That’s What Makes It Worthwhile: An Interview with Olivia Laing

By Tarin Kovalik


Olivia Laing was Old Dominion University’s 2017 Fall Writer-in-Residence. She is the author of To The River, The Trip to Echo Spring, and most recently, The Lonely City. Laing is also a columnist and lecturer. I had the pleasure of interviewing Laing for the ODU 40th Annual Literary Festival.

TK: Where do you write or where do you feel most inspired? Your writing and your voice are so open-minded and accepting, and I wonder if a certain place or way of travel flows your creative juices.

OL: I always get a lot done in 9th St Espresso in New York’s East Village. I’ve used it as my occasional office for years, and there’s something about the big window and the small tables that works for me. I do a lot of research in libraries, but to actually start writing I need caffeine and some background conversation. Though to be completely honest I’ve written the bulk of all three books in bed. At some point I just need to shut everything out, put Brian Eno’s Music for Airports on a loop and get down to it.

TK: I read in a previous interview that you said, “For me, the pleasure of writing is finding the connections between fragments.” How long into the research process does it take for connections to happen? Or are they there before the research begins?

OL: I can never plan for it. With Echo I picked writers whose lives I knew overlapped, but finding unexpected points of convergence between them was such a pleasure. It made the book cohere in a way that was very satisfying. And it’s just started to happen with the book I’m working on now. Finding people read the same books or were in the same random bar or hotel room years apart helps me to hook together different sections. It’s subtle but across the whole book it really makes a difference.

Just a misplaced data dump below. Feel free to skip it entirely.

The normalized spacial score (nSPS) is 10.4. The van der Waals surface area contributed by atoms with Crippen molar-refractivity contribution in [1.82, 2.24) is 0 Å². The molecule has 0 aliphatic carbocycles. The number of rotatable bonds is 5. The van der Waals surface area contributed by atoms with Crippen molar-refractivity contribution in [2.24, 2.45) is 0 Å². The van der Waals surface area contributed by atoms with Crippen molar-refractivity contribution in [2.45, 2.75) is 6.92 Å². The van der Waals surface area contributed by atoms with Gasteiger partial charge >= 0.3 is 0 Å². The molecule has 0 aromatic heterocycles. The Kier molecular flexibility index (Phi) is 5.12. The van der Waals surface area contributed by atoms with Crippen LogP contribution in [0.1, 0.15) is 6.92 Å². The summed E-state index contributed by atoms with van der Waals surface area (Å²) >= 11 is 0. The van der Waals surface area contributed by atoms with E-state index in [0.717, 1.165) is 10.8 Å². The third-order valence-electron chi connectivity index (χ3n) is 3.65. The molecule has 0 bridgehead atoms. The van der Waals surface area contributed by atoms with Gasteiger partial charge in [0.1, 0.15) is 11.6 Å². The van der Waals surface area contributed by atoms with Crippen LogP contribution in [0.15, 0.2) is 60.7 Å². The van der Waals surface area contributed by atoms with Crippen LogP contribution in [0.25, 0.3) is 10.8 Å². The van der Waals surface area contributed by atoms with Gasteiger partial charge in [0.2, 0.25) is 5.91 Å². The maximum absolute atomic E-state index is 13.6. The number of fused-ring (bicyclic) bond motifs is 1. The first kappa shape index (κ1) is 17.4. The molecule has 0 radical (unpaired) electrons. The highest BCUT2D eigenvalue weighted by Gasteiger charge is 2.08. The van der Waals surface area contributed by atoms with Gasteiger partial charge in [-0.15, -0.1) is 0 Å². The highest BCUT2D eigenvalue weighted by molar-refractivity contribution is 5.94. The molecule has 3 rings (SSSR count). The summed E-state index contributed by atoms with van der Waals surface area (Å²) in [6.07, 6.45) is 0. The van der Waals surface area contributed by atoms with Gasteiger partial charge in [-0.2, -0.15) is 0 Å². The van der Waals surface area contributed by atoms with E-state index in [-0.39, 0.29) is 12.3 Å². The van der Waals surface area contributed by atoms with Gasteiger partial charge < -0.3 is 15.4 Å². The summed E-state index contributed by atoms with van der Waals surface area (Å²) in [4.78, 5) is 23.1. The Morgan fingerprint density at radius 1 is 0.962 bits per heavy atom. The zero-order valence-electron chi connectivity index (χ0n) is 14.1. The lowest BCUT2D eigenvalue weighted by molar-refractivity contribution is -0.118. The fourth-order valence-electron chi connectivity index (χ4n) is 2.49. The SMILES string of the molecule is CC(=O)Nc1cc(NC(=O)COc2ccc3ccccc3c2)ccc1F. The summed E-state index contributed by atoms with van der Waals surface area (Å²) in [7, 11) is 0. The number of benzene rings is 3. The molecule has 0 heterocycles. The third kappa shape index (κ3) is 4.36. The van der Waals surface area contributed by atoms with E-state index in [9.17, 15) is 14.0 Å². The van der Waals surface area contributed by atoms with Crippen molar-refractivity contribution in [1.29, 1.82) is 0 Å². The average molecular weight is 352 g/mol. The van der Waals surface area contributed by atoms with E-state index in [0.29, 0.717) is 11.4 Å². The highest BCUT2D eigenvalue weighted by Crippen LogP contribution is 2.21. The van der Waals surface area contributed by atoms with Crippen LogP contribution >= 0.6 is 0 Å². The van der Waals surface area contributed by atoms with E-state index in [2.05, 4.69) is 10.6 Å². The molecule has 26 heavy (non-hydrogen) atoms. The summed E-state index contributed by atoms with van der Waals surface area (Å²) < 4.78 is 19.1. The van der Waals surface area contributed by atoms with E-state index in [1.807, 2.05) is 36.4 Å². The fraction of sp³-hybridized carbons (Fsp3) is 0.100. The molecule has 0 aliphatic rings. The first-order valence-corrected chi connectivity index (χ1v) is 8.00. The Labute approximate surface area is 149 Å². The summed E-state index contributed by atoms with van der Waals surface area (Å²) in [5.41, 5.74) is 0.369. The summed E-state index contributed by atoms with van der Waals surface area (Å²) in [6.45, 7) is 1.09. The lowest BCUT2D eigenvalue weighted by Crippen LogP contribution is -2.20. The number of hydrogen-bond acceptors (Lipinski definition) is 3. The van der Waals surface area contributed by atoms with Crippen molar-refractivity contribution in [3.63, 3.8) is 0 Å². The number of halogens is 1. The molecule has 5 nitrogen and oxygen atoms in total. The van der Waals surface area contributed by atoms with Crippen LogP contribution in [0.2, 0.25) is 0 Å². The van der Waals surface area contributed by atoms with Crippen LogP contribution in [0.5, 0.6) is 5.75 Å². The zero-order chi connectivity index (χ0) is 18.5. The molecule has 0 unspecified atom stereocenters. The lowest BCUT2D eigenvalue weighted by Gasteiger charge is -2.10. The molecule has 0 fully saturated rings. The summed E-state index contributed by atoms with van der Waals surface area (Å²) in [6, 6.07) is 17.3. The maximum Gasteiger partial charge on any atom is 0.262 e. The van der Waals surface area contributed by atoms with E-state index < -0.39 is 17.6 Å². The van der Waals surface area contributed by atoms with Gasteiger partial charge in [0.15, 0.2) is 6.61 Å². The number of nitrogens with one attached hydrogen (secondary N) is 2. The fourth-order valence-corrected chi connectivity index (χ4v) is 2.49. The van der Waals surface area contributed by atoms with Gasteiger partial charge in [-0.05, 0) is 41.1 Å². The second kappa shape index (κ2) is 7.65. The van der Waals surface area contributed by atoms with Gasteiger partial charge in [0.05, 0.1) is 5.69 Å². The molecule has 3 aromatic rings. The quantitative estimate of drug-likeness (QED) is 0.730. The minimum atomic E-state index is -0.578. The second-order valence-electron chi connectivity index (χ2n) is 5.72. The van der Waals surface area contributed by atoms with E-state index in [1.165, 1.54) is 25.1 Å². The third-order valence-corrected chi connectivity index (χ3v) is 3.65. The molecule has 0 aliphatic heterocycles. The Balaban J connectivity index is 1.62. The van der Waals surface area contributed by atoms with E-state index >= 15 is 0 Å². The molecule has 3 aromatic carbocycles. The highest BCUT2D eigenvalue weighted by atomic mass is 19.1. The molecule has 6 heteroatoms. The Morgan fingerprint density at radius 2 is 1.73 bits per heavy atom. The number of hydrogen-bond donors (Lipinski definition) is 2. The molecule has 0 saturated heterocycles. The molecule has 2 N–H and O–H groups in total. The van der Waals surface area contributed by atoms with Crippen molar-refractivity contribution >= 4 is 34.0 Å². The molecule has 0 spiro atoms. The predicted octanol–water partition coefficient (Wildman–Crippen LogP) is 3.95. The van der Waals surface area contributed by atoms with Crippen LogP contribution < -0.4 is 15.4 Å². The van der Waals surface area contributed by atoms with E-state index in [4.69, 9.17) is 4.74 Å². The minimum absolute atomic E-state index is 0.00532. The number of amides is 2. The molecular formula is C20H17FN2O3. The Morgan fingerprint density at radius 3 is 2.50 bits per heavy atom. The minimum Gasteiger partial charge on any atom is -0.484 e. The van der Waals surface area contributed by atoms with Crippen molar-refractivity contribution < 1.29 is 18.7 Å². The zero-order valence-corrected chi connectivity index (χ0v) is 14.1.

TK: What is your biggest quibble with writing?

OL: I think my own approach is the most frustrating thing – I spend a lot of time with artists and I always envy them the space to play and sketch and slowly develop ideas. I have a belief that once I’ve got the idea I should be able to sit down and write the book from beginning to end, in perfect sentences from the off. It’s ridiculous, and I’m trying consciously now to be more playful and experimental and let myself block things in slowly.

TK: When reading The Lonely City, I was fascinated by Valerie Solanas. Her importance in the book and her role in Warhol’s life are unquestionable. Your subjects are men, though you chose to include much of Solanas. Why so? What drew you to her?

OL: Solanas is really key in that book. There are other women characters, like Garbo and Nan Goldin and Zoe Leonard, but Solanas ended up occupying a larger space because I was so fascinated by the similarities between her and Warhol. She suffered from mental illness, but it seemed to me a lot of the tragedy of her story is the way that she couldn’t succeed because of her gender. I think even though the main characters are male, it’s a book that’s deeply concerned with gender, as well as sexuality and class, and the different ways they provoke loneliness. And the reason so many of the people I focus on are queer men is because that’s how my own sense of gender and sexuality shakes out.

TK: The hybridization of your work shows the first-person narrative can be beautifully woven together with elements of research and biography. How would you advise novice writers to approach a hybrid essay?